LAS VEGAS (KLAS) — Prosecutors in Thomas Randolph’s retrial for the murders of his wife and purported handyman ended their narrative to the jury the same way they began, by saying Randolph did not plan the perfect murder.

Randolph, also pejoratively known as the Black Widower, had been married six times. Out of those six spouses, four were dead by the time he went on trial in 2017 for the murder of Sharon, wife number six.  Randolph had previously been tried for the murder of wife number two.

The jury convicted Randolph and sent him to death row, but the Nevada Supreme Court reversed that conviction, ruling that the jury never should have heard evidence about his second wife’s death. 

“It is really really hard to plan the perfect murder,” Chris Hamner, a deputy district attorney told the jury in his closing argument Wednesday. “And now that you’ve seen all the evidence, you can see how difficult it was for Mr. Randolph to try to pull this off. Because when you looked at all the evidence – now that you’ve heard it all – it is abundantly clear. He completely failed.”

Hamner said Randolph’s explanation of events – that he was the victim of his handyman Michael Miller’s brazen robbery attempt and execution of his wife, Sharon Randolph – does not add up.

Randolph gave multiple police interviews and did a walkthrough with police where he reiterated his version of events. But prosecutors say his story is not believable, and that evidence of him purchasing life insurance for his late wife and taking her urn shopping before they were married, strains credulity.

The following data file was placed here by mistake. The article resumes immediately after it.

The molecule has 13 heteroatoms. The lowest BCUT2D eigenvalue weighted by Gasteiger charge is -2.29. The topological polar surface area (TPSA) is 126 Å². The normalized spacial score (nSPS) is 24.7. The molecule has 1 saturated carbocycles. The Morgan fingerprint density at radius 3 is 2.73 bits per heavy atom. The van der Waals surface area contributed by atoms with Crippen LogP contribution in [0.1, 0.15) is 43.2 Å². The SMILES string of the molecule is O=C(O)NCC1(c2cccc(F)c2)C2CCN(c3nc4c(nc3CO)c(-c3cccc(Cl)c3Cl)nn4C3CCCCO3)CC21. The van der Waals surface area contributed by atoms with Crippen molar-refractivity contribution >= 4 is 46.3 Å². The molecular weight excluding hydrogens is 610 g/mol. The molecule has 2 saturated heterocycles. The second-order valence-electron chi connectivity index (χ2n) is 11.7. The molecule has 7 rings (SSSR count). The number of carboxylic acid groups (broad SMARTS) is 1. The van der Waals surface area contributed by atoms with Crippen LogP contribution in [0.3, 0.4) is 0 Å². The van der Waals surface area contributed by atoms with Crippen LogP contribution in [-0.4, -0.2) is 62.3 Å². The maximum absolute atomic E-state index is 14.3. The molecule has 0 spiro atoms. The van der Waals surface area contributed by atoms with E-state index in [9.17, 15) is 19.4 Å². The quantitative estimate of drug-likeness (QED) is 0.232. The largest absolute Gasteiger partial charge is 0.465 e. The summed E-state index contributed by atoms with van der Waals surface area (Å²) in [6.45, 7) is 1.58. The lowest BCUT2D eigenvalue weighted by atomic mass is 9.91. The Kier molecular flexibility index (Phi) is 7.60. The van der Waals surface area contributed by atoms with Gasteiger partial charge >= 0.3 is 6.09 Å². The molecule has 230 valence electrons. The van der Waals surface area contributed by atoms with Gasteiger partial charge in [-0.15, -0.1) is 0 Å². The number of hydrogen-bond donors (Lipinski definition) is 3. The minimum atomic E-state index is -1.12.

“In this story, he’s not a victim. He’s a villain,” Hamner said.

Chief Deputy District Attorney Pamela Weckerly, in her portion of the state’s closing argument, referred often to Randolph’s story, calling him “an unreliable narrator.” That is a reference to a literary device often used to promote an incredible version of a story.

Defense attorneys, for their part, said they not only showed the jury reasonable doubt but may have proved Randolph was actually not guilty of masterminding the murders.

“I think we proved he was actually innocent,” defense attorney Christopher Oram said in his closing argument.

Oram spent considerable time refuting the prosecution’s argument that Randolph conspired with Miller to kill Sharon Randolph and then double-crossed Miller.

“If Thommie was double-crossing Michael Miller, it shouldn’t have been a frenzied attack,” Oram said.

Oram also blamed police and crime scene analysts for not preserving the crime scene, making it difficult for investigators to get a full picture of what happened.

“That scene was an absolute nightmare in terms of preservation,” Oram said.

In a departure from the norms of criminal trial practice, Weckerly, the prosecutor objected several times to Oram’s remarks. That led to several off-the-record discussions with Eighth Judicial District Court judge Tierra Jones outside of the jury’s earshot.

Thursday, the jury will begin its first full day of deliberations.